Until the arrival of Tony Blair, New Labour and the “services” economy, the economy of the United Kingdom was built on exports. Sadly, most of what is being exported now is jobs, many in manufacturing. Many of the jobs that exist now – particularly the vast number of public sector jobs created under New Labour – don’t actually create anything. In other words, most employees are consumers of wealth, not creators.
Possibly one of the last great exports from the UK was our penchant for going on strike with the least provocation. Sure, the latest generation of union leaders are trying their hand at it now and again but, compared with the likes of Scanlan and Scargill, they are rank amateurs.
France, however, has taken on the mantle with gusto. So enthusiastic are they that they have even mobilised kids to protest at the retirement age being increased from sixty to sixty-two. For most of the students involved in the protests, the effects of the increase won’t hit them for another four decades, by which time there will probably have been further adjustments to the retirement age that will make them long for the heady days when retirement at a youthful sixty-two was still the norm!
Out here in the sticks, we have been relatively unscathed by all this kerfuffle. Those with kids were impacted by the kids not going to school, and we did notice that the post lady didn’t turn up one day. Otherwise, life continues as normal.
Until, that is, I had to drive to Paris to collect Tania’s dogs in advance of her trip to India. I know that, if I fill the Twingo’s tank at Montluçon, I can go to Paris and not need to fill up again until I reach Montluçon on the way back. I left home with almost a full tank and put an empty 10 litre can in the car, planning to fill that as backup – what is known as the Justin case. I didn’t stop in Montluçon, fearing that there would be massive queues for fuel and not wanting to waste too much time.
The first point at which I could fill the can was the Aire de la Centre de la France, about 100 km up the road. There was practically no-one there, a normal day judging by the traffic and people stopping for petrol. I filled the can and topped up the tank. I had to pay 1,52 € per litre for ordinary unleaded with 10% ethanol (2c cheaper than without ethanol). At today’s exchange rate, that equates to £1.35 per litre. That was expensive. Perhaps that’s why there was no-one there. Generally, the best price we can achieve is around 1,40 €, which is still £1.25 a litre. No cheap petrol here!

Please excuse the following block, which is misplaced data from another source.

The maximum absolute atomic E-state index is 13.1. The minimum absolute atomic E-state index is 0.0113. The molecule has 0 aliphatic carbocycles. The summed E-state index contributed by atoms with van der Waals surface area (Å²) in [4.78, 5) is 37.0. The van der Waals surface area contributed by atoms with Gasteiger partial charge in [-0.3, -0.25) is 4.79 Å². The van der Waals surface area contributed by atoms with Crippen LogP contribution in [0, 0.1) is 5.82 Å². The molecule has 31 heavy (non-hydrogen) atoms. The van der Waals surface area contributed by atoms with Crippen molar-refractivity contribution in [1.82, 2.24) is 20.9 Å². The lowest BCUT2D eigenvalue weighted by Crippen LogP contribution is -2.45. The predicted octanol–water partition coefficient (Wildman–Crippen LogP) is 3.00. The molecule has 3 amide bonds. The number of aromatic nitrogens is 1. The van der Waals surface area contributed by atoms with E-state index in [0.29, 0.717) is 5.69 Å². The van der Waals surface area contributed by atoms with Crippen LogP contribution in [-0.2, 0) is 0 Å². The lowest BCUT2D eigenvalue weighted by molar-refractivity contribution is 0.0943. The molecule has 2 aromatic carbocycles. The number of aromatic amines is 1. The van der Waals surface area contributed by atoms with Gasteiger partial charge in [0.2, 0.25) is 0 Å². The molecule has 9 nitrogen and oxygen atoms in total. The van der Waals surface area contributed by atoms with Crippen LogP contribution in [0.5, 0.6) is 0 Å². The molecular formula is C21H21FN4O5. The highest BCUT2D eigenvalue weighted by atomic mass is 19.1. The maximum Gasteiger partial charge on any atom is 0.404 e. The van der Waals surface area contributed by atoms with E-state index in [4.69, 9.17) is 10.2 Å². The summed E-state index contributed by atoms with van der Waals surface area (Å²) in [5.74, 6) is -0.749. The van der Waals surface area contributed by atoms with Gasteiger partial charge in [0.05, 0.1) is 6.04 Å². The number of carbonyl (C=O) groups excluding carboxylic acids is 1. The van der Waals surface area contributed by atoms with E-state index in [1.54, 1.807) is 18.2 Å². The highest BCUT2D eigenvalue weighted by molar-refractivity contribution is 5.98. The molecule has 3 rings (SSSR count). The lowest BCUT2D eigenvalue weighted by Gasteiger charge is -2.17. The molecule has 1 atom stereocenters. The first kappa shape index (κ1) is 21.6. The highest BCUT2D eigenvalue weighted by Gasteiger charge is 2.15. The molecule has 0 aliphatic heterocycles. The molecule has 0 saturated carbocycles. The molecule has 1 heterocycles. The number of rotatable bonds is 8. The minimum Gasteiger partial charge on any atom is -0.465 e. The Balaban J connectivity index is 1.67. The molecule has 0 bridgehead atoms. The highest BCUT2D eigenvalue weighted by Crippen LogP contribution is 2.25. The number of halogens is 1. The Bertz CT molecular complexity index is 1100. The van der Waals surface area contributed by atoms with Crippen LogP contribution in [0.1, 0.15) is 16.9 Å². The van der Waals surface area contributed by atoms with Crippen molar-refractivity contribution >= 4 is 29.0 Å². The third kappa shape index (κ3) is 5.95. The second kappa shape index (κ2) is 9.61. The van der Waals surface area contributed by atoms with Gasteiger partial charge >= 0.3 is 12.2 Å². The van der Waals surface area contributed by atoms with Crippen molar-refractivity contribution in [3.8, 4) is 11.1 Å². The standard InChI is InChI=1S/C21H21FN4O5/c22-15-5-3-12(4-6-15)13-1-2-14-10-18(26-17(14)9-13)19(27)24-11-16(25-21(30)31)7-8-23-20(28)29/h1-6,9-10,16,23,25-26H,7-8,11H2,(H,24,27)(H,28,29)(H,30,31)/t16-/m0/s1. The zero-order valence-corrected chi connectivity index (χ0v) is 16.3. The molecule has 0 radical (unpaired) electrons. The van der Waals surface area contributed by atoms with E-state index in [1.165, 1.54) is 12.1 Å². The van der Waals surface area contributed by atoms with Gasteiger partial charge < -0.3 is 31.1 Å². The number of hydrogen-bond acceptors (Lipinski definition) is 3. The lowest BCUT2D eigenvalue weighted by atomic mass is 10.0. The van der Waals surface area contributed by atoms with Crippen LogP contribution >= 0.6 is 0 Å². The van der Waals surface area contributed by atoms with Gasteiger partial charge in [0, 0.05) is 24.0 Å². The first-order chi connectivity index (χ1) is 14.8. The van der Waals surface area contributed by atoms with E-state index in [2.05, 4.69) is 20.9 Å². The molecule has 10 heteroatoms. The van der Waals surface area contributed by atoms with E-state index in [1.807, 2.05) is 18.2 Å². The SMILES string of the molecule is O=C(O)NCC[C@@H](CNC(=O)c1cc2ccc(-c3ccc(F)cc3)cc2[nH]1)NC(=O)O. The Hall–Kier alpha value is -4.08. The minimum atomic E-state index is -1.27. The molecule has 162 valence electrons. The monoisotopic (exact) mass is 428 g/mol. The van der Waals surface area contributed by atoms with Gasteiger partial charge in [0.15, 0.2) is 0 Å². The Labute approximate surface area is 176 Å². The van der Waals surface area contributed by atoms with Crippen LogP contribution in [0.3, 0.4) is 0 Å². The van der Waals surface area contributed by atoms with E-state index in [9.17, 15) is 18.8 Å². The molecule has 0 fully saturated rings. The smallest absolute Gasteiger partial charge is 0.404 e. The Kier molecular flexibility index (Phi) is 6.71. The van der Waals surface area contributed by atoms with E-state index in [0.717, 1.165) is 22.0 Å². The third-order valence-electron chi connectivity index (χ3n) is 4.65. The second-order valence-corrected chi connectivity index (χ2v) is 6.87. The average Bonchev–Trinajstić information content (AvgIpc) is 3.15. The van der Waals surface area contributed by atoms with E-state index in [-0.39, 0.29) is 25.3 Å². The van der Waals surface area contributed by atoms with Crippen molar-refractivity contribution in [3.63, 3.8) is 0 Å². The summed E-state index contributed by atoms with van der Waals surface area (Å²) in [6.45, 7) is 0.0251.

Driving towards Paris most of the services looked the same (although none of them as expensive as where I had chosen to top up). That all changed as I entered the Paris area. There are three relatively cheap stations on the road in that I follow. Each of them had major queues for fuel. That was the pattern for the rest of the way. Tania was speaking of people cruising from station to station trying to find fuel – diesel was more of a problem than petrol, but the queues weren’t discriminating. In fact, on the way back on Friday, the radio stations were giving lists of major outlets that had no diesel.
When I arrived at Tania’s block, there was nice sunshine, clear sky and temperature edging close to double figures. We spent a pleasant afternoon, and Tania proudly showed me the stack of chocolate that her friend had brought her from England.
A friend recently sent me a couple of examples of photo-manipulation using the Out of Bounds technique. I was intrigued, and wondered if I could produce work of as high quality as she had. Obviously I couldn’t, but I had a go. Here are a couple of examples of where I am so far. I promise they will get better, although goodness only knows how long it will take.
This was the first one I did. From it I learned that you really need something with smooth edges. Trying to keep the random fine hairs and so on, especially when the background is similarly coloured, is too hard for me just yet. I have never been very skilled in this kind of work, but it won’t put me off. This is one of those techniques which, like splash of colour, angled shots etc, needs to be used sparingly and appropriately. Finding appropriate shots is not easy. Here is my latest attempt, using a television rather than a paper frame, and with nothing actually crossing the boundary.
Comments are always welcome, but keep in mind that I have only just started doing this kind of thing.